Purpose: Traumatic brain injury (TBI) is a leading cause of pediatric disability and mortality. Together with sight-threatening ocular injuries, TBIs may lead to devastating consequences in developing children and complicate rehabilitation. We sought to investigate this relationship in pediatric patients admitted with major trauma. Methods: The records of pediatric patients admitted with ocular injury and concomitant TBI were reviewed retrospectively using the National Trauma Data Bank (2008-2014). Results: Of 58,765 pediatric patients admitted for trauma and also had ocular injuries, 32,173 were diagnosed with TBI. Mean patient age was 12.3 ± 7 years. Most were male (69.8%) and White (61.2%). The most frequent injuries were contusion of the eye/adnexa (39.1%) and orbital fractures (35.8%). The youngest age groups had greatest odds of falls in home locations, whereas older groups were more likely to suffer motor vehicle trauma as occupants (MVTO), struck by or against (SBA) injuries, and firearms injuries in street locations (P < 0.001). Blacks and Hispanics were most likely to suffer assault (P < 0.001) and Whites, unintentional (P < 0.001) and self-inflicted (P < 0.012) injury. Blacks were at a higher risk of firearms injury, Whites of MVTO, and Hispanics of motor vehicles as pedestrians (P < 0.001). Conclusions: TBI frequently is experienced by trauma patients with concomitant ocular injury and should be considered in children admitted with major trauma. Resultant demographic patterns may help identify patients that have a higher risk of TBI leading to earlier diagnosis and treatment.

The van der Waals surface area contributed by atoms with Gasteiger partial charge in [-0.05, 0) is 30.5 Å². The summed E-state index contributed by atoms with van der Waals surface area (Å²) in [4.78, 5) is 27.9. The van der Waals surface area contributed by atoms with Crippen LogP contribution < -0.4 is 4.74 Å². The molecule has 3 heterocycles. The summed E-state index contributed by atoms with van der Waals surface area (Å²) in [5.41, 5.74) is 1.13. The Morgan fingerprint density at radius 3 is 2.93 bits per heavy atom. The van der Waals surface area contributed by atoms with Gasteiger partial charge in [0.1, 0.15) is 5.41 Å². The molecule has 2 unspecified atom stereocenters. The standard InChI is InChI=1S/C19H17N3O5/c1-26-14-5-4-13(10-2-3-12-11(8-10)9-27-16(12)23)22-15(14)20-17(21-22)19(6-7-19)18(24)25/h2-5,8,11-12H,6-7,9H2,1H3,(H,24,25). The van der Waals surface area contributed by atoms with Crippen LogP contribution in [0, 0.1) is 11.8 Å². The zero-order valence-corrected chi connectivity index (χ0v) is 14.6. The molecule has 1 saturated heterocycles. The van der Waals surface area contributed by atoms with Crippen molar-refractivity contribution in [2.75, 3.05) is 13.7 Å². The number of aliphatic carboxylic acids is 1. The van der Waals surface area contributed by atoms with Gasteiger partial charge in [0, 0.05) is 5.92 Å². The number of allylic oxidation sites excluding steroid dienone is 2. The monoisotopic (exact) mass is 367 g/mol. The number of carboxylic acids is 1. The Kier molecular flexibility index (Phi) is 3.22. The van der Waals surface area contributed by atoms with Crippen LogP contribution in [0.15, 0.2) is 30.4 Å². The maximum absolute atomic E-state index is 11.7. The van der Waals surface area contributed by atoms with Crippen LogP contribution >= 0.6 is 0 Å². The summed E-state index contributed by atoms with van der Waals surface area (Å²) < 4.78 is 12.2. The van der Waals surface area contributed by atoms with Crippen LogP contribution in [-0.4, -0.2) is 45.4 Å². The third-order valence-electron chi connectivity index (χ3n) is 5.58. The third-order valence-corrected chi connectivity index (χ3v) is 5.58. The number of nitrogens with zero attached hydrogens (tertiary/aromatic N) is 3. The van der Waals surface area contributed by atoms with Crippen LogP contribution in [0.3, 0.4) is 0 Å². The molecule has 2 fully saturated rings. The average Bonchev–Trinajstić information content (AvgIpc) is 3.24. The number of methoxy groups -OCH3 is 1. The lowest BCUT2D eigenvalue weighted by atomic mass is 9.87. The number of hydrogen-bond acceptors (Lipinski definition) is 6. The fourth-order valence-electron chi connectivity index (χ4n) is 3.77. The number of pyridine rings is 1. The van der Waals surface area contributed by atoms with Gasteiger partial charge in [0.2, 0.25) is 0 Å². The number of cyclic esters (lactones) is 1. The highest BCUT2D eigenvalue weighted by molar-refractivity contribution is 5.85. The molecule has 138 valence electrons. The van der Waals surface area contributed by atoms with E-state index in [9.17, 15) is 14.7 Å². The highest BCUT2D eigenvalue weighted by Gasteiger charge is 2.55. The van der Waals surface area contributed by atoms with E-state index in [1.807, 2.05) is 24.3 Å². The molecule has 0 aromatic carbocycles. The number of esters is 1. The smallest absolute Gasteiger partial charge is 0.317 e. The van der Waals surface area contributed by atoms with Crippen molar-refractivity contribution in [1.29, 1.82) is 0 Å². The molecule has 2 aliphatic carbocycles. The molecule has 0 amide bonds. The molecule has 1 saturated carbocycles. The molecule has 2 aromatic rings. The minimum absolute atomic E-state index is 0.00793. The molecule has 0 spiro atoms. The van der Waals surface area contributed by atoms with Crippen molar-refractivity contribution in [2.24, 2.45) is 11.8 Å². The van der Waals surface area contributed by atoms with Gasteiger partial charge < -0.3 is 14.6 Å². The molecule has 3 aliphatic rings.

ASJC Scopus subject areas
- Pediatrics, Perinatology, and Child Health